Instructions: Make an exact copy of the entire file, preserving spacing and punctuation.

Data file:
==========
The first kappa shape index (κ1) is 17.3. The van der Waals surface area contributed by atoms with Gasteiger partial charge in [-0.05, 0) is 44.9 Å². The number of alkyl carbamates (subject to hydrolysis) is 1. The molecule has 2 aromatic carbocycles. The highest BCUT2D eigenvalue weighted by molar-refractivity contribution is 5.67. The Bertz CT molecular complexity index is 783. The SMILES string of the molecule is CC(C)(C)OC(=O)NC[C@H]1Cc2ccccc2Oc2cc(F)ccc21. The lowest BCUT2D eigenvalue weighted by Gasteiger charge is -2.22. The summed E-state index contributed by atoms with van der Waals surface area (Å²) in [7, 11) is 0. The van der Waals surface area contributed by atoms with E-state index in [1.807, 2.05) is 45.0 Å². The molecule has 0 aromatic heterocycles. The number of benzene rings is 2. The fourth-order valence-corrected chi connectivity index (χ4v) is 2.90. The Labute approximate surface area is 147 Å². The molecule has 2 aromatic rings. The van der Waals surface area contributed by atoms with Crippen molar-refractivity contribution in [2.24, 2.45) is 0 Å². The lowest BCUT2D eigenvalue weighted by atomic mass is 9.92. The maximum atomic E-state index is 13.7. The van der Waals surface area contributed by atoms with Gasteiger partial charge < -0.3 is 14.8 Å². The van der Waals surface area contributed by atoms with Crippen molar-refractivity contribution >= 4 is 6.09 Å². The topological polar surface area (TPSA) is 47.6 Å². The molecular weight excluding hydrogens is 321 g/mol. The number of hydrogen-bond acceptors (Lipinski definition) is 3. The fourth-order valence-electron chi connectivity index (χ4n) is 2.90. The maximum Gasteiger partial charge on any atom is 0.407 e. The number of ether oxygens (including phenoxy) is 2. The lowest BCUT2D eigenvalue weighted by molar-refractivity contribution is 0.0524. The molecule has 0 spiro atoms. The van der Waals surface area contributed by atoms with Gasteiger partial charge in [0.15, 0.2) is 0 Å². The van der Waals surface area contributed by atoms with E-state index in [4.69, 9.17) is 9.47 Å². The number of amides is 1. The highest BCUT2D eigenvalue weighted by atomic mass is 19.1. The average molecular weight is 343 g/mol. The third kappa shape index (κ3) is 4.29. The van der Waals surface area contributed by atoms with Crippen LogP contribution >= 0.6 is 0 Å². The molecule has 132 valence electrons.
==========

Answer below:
The first kappa shape index (κ1) is 17.3. The van der Waals surface area contributed by atoms with Gasteiger partial charge in [-0.05, 0) is 44.9 Å². The number of alkyl carbamates (subject to hydrolysis) is 1. The molecule has 2 aromatic carbocycles. The highest BCUT2D eigenvalue weighted by molar-refractivity contribution is 5.67. The Bertz CT molecular complexity index is 783. The SMILES string of the molecule is CC(C)(C)OC(=O)NC[C@H]1Cc2ccccc2Oc2cc(F)ccc21. The lowest BCUT2D eigenvalue weighted by Gasteiger charge is -2.22. The summed E-state index contributed by atoms with van der Waals surface area (Å²) in [7, 11) is 0. The van der Waals surface area contributed by atoms with E-state index in [1.807, 2.05) is 45.0 Å². The molecule has 0 aromatic heterocycles. The number of benzene rings is 2. The fourth-order valence-corrected chi connectivity index (χ4v) is 2.90. The Labute approximate surface area is 147 Å². The molecule has 2 aromatic rings. The van der Waals surface area contributed by atoms with Crippen molar-refractivity contribution in [2.24, 2.45) is 0 Å². The lowest BCUT2D eigenvalue weighted by atomic mass is 9.92. The maximum atomic E-state index is 13.7. The van der Waals surface area contributed by atoms with Gasteiger partial charge < -0.3 is 14.8 Å². The van der Waals surface area contributed by atoms with Crippen molar-refractivity contribution >= 4 is 6.09 Å². The topological polar surface area (TPSA) is 47.6 Å². The molecular weight excluding hydrogens is 321 g/mol. The number of hydrogen-bond acceptors (Lipinski definition) is 3. The fourth-order valence-electron chi connectivity index (χ4n) is 2.90. The maximum Gasteiger partial charge on any atom is 0.407 e. The number of ether oxygens (including phenoxy) is 2. The lowest BCUT2D eigenvalue weighted by molar-refractivity contribution is 0.0524. The molecule has 0 spiro atoms. The van der Waals surface area contributed by atoms with Gasteiger partial charge in [0.15, 0.2) is 0 Å². The van der Waals surface area contributed by atoms with E-state index in [4.69, 9.17) is 9.47 Å². The number of amides is 1. The highest BCUT2D eigenvalue weighted by atomic mass is 19.1. The average molecular weight is 343 g/mol. The third kappa shape index (κ3) is 4.29. The van der Waals surface area contributed by atoms with Crippen LogP contribution >= 0.6 is 0 Å². The molecule has 132 valence electrons.